Vladivostok What is clear though, is that in Ust-Nera officer Nikolayev not only struck gold: he also struck platinum! Following in the footsteps of the mythical Boris, the White officer went to Yakutsk to secure his booty in a bank Then, he surrendered to the Red Army, probably hoping to secure a pardon thanks to his discoveries Unfortunately for Officer Nikolayev, the Red Army is not exactly a charitable outfit renowned throughout history for the clemency it shown its opponents — especially if they were Tsarist loyalists Therefore, it’s unsurprising to learn that officer Nikolayev disappeared from history after his surrender His fate is unknown, but we know for sure that the new regime in Moscow welcomed his metallic discovery By the mid-20s, the Bolshevik government under Josef Stalin was seeking volunteers for a gold-finding expedition to Kolyma The gold-digging party eventually reached Kolyma, and proceeded to map out the region, which was still largely unexplored They first built a small settlement called ‘Boriskin’, in honour of the very first gold prospector in the Region Eventually, they built a road connecting Boriskin to Okhotsk, a coastal town West of Magadan During their exploration, these … ‘Boriskinians’ … discovered a completely unknown chain of mountains, the Cherski range It was the last time a mountain range was to be discovered anywhere on our planet Among the volunteers in this expedition there was a geologist, Yuri Bilibin Based on his findings, he concluded that the subsoil of Kolyma contained more gold than the remaining territory of the entire Soviet Union Despite this shocking and encouraging realisation, the volunteers at Boriskin did not have enough resources to properly mine Kolyma, so by 1928 the expedition was recalled Stalin and the Politburo were very keen on tapping Kolyma’s precious minerals, so they changed tactics: instead of relying on volunteers, they would establish a new State-owned trust fully dedicated to managing and exploiting the mines of Kolyma In 1931 Stalin signed the order establishing this trust, called Dalstroy, or ‘Far North Construction Trust’ At first sight, it may appear odd that an order related to state-owned mines was issued by Genrikh Yagoda, head of the NKVD – Stalin’s secret police Based on what we know today, any piece of paper issued by a Yagoda, a Berja, or any other of Stalin’s chief thugs, and signed by the Man of Steel himself … well, that piece of paper could only mean bad news Such an order can only result in imprisonment, torture, slavery and death The Dalstroy order was not an exception: the involvement of Yagoda made it clear from the start that the new ‘Construction Trust’ would be relying on forced labour And forced labour meant Gulags 3 Pounds of Rye, 23 Years of Hell If you are not familiar with Soviet Gulags, here is a crash course on the topic: The word ‘GULAG’ is an acronym that stands for Chief Administration of Corrective Labour Camps and Colonies You can see the original Russian in the subtitle here: [Caption: Glavnoye Upravleniye Ispravitel’no-Trudovykh LAGerey i koloniy] The GULAG system was a network of forced labour camps where both common criminals and political dissenters were sent to work in inhuman conditions The term ‘Gulag’ was first used in 1928, but the practice of locking up political prisoners in labour camps started immediately after the October 1917 revolution In his great work ‘The Gulag Archipelago,’ Nobel Laureate and former prisoner Alexander Solzhenitsyn wrote that Soviet Russia had more prisoners than the rest of the world as early as 1919 By the same year, the Bolshevik regime had murdered more political opponents than the whole Romanov dynasty during their 300-year reign Unlike the Nazi Lagers, the Gulags were never designed as a machine for systematic extermination; their purpose was to exploit to the last drop of energy the forced labour of the prisoners, also known as ‘Zeks’ Death was not the objective, but it was an all-too-common consequence: hundreds of thousands of Soviet citizens were tortured, beaten, starved, frozen or simply worked to death The Gulag system boomed during the Stalin era, from 1924 to 1953 A paranoid, ruthless, and at times criminally incompetent leader, the self-appointed Man of Steel dedicated large part of the 1930s to waging a war of extermination against his own people From 1929 to 1935, Stalin ordered a forced collectivisation of farm land which implied a ‘Liquidation of the Kulaks’, the small land-owners Hundreds of thousands of these farmers were deported to labour camps for refusing to cede their lands — or even just a part of their crops! — to the State The collectivisation resulted in mismanagement of farm land; as a result, there were some truly terrible famines, like the Ukrainian Holodomor, which resulted in some 10 million deaths From 1934 to 1938, Stalin conducted the Great Purge — a campaign of arrests, deportations, and executions to rid Soviet institutions of alleged capitalists, fascists, or other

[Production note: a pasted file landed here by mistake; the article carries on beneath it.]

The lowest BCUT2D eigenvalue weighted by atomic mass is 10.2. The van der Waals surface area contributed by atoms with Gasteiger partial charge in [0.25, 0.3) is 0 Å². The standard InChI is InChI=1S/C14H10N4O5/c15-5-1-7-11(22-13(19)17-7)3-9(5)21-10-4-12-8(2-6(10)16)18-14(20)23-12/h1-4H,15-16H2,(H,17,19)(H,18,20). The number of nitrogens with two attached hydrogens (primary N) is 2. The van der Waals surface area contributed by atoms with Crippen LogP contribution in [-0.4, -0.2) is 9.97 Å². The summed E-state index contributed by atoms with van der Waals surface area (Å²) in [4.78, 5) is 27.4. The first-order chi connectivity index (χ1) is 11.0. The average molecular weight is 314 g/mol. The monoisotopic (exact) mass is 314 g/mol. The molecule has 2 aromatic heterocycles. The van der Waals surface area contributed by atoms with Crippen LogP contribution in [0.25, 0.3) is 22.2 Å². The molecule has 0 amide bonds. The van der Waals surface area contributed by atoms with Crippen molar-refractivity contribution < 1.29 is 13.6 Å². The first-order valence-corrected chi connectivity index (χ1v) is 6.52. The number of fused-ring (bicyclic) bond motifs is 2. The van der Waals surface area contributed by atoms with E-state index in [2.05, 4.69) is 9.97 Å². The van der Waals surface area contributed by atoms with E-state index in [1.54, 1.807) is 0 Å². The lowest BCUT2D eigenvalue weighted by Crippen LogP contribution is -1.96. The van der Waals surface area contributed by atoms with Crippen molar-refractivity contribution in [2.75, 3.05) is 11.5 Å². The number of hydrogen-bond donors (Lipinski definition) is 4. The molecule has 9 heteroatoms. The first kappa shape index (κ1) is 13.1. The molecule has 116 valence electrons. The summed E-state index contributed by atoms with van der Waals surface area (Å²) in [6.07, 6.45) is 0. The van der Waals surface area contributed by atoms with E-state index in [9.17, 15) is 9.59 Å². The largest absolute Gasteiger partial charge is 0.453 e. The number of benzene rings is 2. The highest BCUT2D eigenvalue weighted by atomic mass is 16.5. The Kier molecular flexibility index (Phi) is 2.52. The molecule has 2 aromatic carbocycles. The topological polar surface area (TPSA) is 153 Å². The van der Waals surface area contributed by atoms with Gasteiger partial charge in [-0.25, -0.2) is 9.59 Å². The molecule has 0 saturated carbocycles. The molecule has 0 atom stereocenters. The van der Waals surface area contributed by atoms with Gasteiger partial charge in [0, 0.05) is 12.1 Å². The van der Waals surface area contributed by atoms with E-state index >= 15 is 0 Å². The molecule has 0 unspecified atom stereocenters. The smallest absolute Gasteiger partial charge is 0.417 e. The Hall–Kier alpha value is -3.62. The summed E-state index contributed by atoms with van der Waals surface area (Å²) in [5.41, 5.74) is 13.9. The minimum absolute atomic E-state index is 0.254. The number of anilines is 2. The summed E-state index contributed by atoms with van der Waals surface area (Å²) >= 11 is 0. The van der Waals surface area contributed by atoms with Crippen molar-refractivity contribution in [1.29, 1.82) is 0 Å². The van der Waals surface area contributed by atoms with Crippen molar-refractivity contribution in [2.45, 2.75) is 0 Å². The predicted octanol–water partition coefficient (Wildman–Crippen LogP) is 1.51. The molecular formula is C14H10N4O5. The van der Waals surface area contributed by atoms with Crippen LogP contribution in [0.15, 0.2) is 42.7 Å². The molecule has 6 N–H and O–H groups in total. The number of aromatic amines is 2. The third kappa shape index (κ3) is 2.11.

enemies Between 750,000 and 1.5 Million victims died, either directly by the hands of the NKVD, or by working to death in the Gulags The collectivisation and the Great Purge are only two examples of Soviet-era mass incarcerations The risk of being arrested and deported to a labour camp was an ever-present danger for Soviet citizens, who could fall foul of the NKVD for a number of petty reasons Alleged enemies of Communism would be judged by special tribunals who almost always found them guilty Sentences were commonly harsh, ranging from eight to fifty years long Take these examples: In 1949, beekeeper Ivan Burylov cast his vote in one of many, ridiculous, rigged elections where citizens had the choice of just one candidate Burylov simply wrote ‘comedy’ on his ballot sheet He was sentenced to eight years in a Gulag Believe it or not, he was relatively lucky: directing humour against a specific party official could result in 25 years of hard labour A recurring crime was stealing food, as in the case of Maria Tchebotareva A victim of the 1932-1933 famine, Maria stole three pounds of rye to feed her children Actually, she didn’t even steal them — she just took them from a field that was rightfully hers, but had been confiscated by the State She was sentenced to ten years in a Gulag, a stint that was arbitrarily extended until 1945, followed by eleven years of forced exile She was free to return home only in 1956, but could not find her children anymore Women had an especially hard time in Gulags, as in many cases they were not housed in separate facilities, but shared working and accommodation structures with the male ‘zeks’ Women were often molested, abused, or raped by camp guards or fellow inmates A common practice for female prisoners was to take on “camp husbands” for protection and companionship If they became pregnant while in the Gulag, female prisoners and their children could be released in special amnesties But this was not the norm: more frequently, new mothers simply returned straight to work, while Gulag officials placed the babies in special orphanages Instances of rape and sexual abuse were just one example of prisoner-on-prisoner violence inside the Gulags This was surely due to the desperate conditions of the prisoners, who could turn on one another for an extra ration of food As is the case in other prisons, ‘snitches’ could be gruesomely punished; a common example was ‘the close shave’, i.e. the removal of the moustache and the full upper lip from a man’s face Another contributing factor in Gulag violence was the close proximity of common criminals with political inmates These two groups were not separated and received a similar treatment Accordingly, hardened felons would bully and prey on ordinary citizens who may have been imprisoned simply for telling a joke at the wrong time Lenin’s Bodyguard Let’s fly back to Kolyma The first wave of prisoners arrived there on the 22nd of April 1932, landing on Navaego Bay The numbers are disputed, but by end of the year, there were around 12,000 surviving zeks – and I stress ‘surviving’ The hardships these prisoners faced were enormous, so it is likely that these 12,000 were a fraction of those who had set foot initially The prisoners did not start mining immediately, simply because infrastructure was completely lacking Even if prisones were destined to a labour camp, this did not actually exist yet! It would have been the zek’s duty to build it But first, the mining trust, Dalstroy, had another priority: building roads from the coast to the interior, to secure supplies and then transport gold back to the West This meant that the zeks had to brave their first Kolyma winter in tents Again, numbers are not clear, but apparently, by early 1933, half of those 12,000 had died to exposure, hypothermia, frostbite, or other consequences of the extreme cold The frigid conditions did not spare the guards, or even their dogs It is no surprise that, by this stage, the gold mined in 1932 amounted to only 500kg 1933 was still dedicated to expanding the road network and other infrastructure Only in 1934 had Dalstroy established basic conditions for human survival, under the direction of Eduard Petrovich Berzin Berzin was Dalstroy’s first director He was a Bolshevik of the old guard and a former body guard to Lenin He had a solid reputation for being a pragmatist who could get a job done, and so he did; from 1934 to 1938, he managed to double gold production, year on year He also succeeded in completing the construction of the main road required to supply the mines and transport extracted minerals, a strip of asphalt connecting Navaego Bay with the town of Seimchan, 900km to the north Berzin ensured the zeks had decent rations and even a basic pay, which were luxuries compared to other Gulags around the Soviet Union But don’t get me wrong: the Kolyma camps were no Club Med under Berzin On one occasion, some mining equipment had sunk in the freezing waters of Navaego Bay He did not think twice before sending prisoners to their icy deaths to recover the equipment That was a special case, but day-to-day activities were no less brutal A typical daily routine in one of the Kolyma Gulags may have looked like this: